This volume celebrates the work of William O’Sullivan, the first keeper of manuscripts at Trinity College, Dublin, who preserved, made more accessible and elucidated the documents in his care. The manuscripts throw new light on the society of Ireland, the place of the learned and literate in that world, and its relations with Britain, Europe and America. Some of these essays clarify technical problems in the making of famous manuscripts, and bring out for the first time their indebtedness to or influence over other manuscripts. Others provide unexpected new information about the reigns of Edward I and James I, Irish provincial society, the process and progress of religious change and the links between settlements in Ireland and North American colonization.
Table of Contents
Contents: William O’Sullivan: four appreciations, Toby Barnard, DÃ¡ibhÃ Ã“ CrÃ³inÃn, Elizabeth Hickey, Katharine Simms; The earliest dry-point glosses in Codex Usserianus Primus, PÃ¡draig Ã“ Néill; The Book of Kells and the Corbie Psalter (with a note on Harley 2788), Bernard Meehan; Lebar Buide Meic Murchada, DÃ¡ibhÃ Ã“ CrÃ³inÃn; The travels of Irish manuscripts: from the continent to Ireland, Dagmar Ã“ Riain-Raedel; Lebor GabÃ¡la in the Book of Lecan, TomÃ¡s Ã“ Concheanainn; Codex Salmanticensis: a provenance inter Anglos or inter Hibernos?, PÃ¡draig Ã“ Riain; Two previously unprinted chronicles of the reign of EdwardÂ I, Marvin Colker; English Carthusian books not yet linked with a charterhouse, A.I. Doyle; Reforming the Holy Isle: Parr Lane and the conversion of the Irish, Alan Ford; Preliminaries to the Massachusetts Bay Colony: the Irish ventures of Emanuel Downing and John Winthrop, Sr, Rolf Loeber; The hagiography of William Bedell, Karl S. Bottigheimer; Learning, the Learned and literacy in Ireland, c.1660-1760, Toby Barnard; A description of County Mayo c.1684 by R Downing, Nollaig Ã“ MuraÃle; Charles Lynegar, the Ã“ LuinÃn family and the study of Seanchas, Katharine Simms; A select bibliography of William O’Sullivan; Manuscripts cited; Index.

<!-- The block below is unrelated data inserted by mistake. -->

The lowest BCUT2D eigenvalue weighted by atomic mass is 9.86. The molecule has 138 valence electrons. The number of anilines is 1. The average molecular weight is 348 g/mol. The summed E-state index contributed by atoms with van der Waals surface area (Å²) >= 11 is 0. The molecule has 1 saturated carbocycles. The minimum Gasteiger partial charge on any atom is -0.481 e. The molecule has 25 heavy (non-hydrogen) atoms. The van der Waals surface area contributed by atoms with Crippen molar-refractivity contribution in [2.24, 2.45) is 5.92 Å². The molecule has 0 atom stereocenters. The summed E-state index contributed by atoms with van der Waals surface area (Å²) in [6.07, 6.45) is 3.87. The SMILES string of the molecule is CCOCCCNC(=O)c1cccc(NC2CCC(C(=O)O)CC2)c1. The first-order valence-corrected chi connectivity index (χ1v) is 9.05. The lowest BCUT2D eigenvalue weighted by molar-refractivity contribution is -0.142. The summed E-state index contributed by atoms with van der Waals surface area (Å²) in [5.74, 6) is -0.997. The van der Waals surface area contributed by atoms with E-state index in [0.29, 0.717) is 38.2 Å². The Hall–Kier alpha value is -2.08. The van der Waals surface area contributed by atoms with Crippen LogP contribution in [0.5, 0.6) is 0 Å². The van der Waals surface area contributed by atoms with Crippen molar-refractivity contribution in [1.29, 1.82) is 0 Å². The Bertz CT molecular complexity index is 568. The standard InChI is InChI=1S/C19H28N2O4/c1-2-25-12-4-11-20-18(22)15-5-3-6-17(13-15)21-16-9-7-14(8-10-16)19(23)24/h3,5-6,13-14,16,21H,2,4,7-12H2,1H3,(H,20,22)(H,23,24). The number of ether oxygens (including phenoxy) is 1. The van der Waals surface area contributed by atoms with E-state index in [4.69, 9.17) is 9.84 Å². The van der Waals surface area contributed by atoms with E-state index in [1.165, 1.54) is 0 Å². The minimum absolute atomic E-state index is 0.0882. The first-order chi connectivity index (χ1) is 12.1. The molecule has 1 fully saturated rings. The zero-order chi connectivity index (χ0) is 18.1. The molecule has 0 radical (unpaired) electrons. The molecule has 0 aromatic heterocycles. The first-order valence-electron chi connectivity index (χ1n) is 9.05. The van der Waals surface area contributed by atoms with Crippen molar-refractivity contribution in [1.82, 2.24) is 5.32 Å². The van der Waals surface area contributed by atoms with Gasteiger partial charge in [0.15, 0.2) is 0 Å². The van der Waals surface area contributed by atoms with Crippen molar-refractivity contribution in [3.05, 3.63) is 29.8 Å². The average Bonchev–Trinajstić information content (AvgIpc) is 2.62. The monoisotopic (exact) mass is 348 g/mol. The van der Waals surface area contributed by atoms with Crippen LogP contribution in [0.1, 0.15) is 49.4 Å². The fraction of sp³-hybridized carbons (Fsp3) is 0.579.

’As a Festschrift should, [this book] captures the interests, character and influence of its recipient. The book reflects Billy O’Sullivan’s vast scholarly range, the richness of the manuscript collections at Trinity College, Dublin, of which he was the distinguished Keeper, and also his proverbial gift for hospitality and companionship.’ English Historical Review, Vol. 114, No.4 ’This volume, put together with obvious care and devotion as a festschrift for William O’Sullivan...is an impressive tribute to the wide-ranging interests of its honoree...It also provides the rest of us, students and specialists alike, with a panoramic survey of the treasures and curiosities still available in this corner of the world and the potential work that can be done with them.’ Libraries and Culture, Vol. 34, No. 4